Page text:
Poison control centers are seeing a dramatic surge in calls from people who are self-medicating with ivermectin, an anti-parasite drug for animals that some falsely claim treats COVID-19.
According to the National Poison Data System (NPDS), which collects information from the nation’s 55 poison control centers, there was a 245% jump in reported exposure cases from July to August — from 133 to 459.
Meanwhile, emergency rooms across the country are treating more patients who have taken the drug, after being persuaded by false and misleading information spread on the internet, by talk show hosts and by political leaders. Most patients are overdosing on a version of the drug that is formulated to treat parasites in cows and horses.
The CDC issued a warning that ivermectin has dangerous side effects and reported an increase in calls to poison control centers reporting ivermectin overdoses.
Some of the side effects from self-medicating with ivermectin can be a coma, seizures and death, said both the CDC and FDA in an August 26 advisory.
A Rutgers professor who runs the emergency department at University Hospital in Newark is warning people not to take ivermectin as a treatment for COVID-19.
Rutgers professor Dr. Lewis Nelson, who chairs the Department of Emergency Medicine at Rutgers Medical School and oversees the Emergency Department at University Hospital, strongly cautions against using the medication for unauthorized purposes.
“It is inexplicable that anyone would use ivermectin, an unproven and potentially dangerous substance, to treat a disease that is nearly preventable with a safe and proven FDA-approved vaccine,” Nelson said.
The troubling trend has been on the rise since the start of 2021 — despite warnings from state health officials and the Centers for Disease Control and Prevention against taking ivermectin. The NPDS says 1,143 ivermectin exposure cases were reported between Jan. 1 and Aug. 31. That marks an increase of 163% over the same period last year.
“During the COVID-19 pandemic, ivermectin dispensing by retail pharmacies has increased, as has use of veterinary formulations available over the counter but not intended for human use,” said the CDC bulletic. “FDA has cautioned about the potential risks of use for prevention or treatment of COVID-19. Ivermectin is not authorized or approved by FDA for prevention or treatment of COVID-19.”
Ivermectin was discovered in 1975 and is approved for use in humans to treat infections caused by some parasitic worms, head lice and skin conditions such as rosacea. When taken in appropriate, prescribed doses, it can be highly effective and is included in the World Health Organization’s list of essential medicines.
But after some clinical trials at the start of the coronavirus pandemic, the Food and Drug Administration says the “currently available data do not show ivermectin is effective against COVID-19.”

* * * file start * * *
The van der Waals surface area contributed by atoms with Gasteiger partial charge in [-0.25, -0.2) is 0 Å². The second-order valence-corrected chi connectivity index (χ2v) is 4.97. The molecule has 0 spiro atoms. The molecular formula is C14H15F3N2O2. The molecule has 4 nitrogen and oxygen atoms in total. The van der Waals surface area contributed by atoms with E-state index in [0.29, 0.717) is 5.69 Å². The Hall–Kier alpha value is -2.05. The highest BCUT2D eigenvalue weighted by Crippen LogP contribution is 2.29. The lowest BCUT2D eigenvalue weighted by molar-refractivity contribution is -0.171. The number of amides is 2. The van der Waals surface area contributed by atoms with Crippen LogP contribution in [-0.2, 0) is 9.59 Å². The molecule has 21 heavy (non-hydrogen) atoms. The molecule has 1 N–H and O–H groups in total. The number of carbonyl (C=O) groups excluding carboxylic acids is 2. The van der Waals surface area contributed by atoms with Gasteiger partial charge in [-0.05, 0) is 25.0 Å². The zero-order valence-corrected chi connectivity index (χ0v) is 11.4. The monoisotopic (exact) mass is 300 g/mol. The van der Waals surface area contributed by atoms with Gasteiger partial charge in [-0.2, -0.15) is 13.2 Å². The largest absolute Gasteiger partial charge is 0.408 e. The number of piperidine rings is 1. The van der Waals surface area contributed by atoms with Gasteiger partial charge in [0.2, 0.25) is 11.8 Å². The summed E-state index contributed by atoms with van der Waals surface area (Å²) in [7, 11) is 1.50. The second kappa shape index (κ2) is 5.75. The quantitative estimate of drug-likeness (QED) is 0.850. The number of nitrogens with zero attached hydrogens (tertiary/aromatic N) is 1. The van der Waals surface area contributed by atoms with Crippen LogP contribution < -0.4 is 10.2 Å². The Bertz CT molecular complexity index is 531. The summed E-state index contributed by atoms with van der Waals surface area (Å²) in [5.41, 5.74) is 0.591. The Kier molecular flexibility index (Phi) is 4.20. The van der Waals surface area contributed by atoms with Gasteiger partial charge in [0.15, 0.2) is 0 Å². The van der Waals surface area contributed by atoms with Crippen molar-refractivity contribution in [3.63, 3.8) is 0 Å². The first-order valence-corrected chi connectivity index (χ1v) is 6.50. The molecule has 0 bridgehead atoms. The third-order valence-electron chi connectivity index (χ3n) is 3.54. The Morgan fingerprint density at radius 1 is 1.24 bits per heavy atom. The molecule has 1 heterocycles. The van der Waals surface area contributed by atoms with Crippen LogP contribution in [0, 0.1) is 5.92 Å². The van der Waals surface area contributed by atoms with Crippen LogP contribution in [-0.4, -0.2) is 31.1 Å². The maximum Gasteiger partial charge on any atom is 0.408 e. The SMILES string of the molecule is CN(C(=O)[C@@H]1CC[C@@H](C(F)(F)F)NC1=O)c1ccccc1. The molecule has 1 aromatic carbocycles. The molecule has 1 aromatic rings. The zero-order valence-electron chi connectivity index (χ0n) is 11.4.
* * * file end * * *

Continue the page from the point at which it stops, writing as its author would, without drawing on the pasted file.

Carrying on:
In Kansas, the Department of Health and Environment is urging residents to disregard false information about ivermectin’s effectiveness against COVID-19.
“Kansans should avoid taking medications that are intended for animals and should only take ivermectin as prescribed by their physician,” Lee Norman, secretary of the department, said earlier this week.
In Mississippi, which has one of the lowest rates of vaccination against the coronavirus, the state Department of Health issued an alert about the surge in calls to poison control in August. The department said that at least 70% of recent calls to the state poison control center were related to people who ingested a version of the drug meant for livestock.
Minnesota’s Poison Control System is dealing with the same problem. According to the department, only one ivermectin exposure case was reported in July, but in August, the figure jumped to nine. Kentucky has seen similar increases. Thirteen misuse calls have been reported this year, Ashley Webb, director of the Kentucky Poison Control Center, told the Louisville Courier-Journal.
“Of the calls, 75% were from people who bought ivermectin from a feed store or farm supply store and treated themselves with the animal product,” Webb said. The other 25% were people who had a prescription, she added.
“You are not a horse. You are not a cow. Seriously, y’all. Stop it,” the FDA said in a renewed warning late last month.
Those with a prescription from a health care provider should only fill it “through a legitimate source such as a pharmacy, and take it exactly as prescribed,” the agency instructs. It also cautioned that large doses of the drug are “dangerous and can cause serious harm” and said that doses of ivermectin produced for animals could contain ingredients harmful to humans.
The agency added: “Even the levels of ivermectin for approved human uses can interact with other medications, like blood-thinners. You can also overdose on ivermectin, which can cause nausea, vomiting, diarrhea, hypotension (low blood pressure), allergic reactions (itching and hives), dizziness, ataxia (problems with balance), seizures, coma and even death.”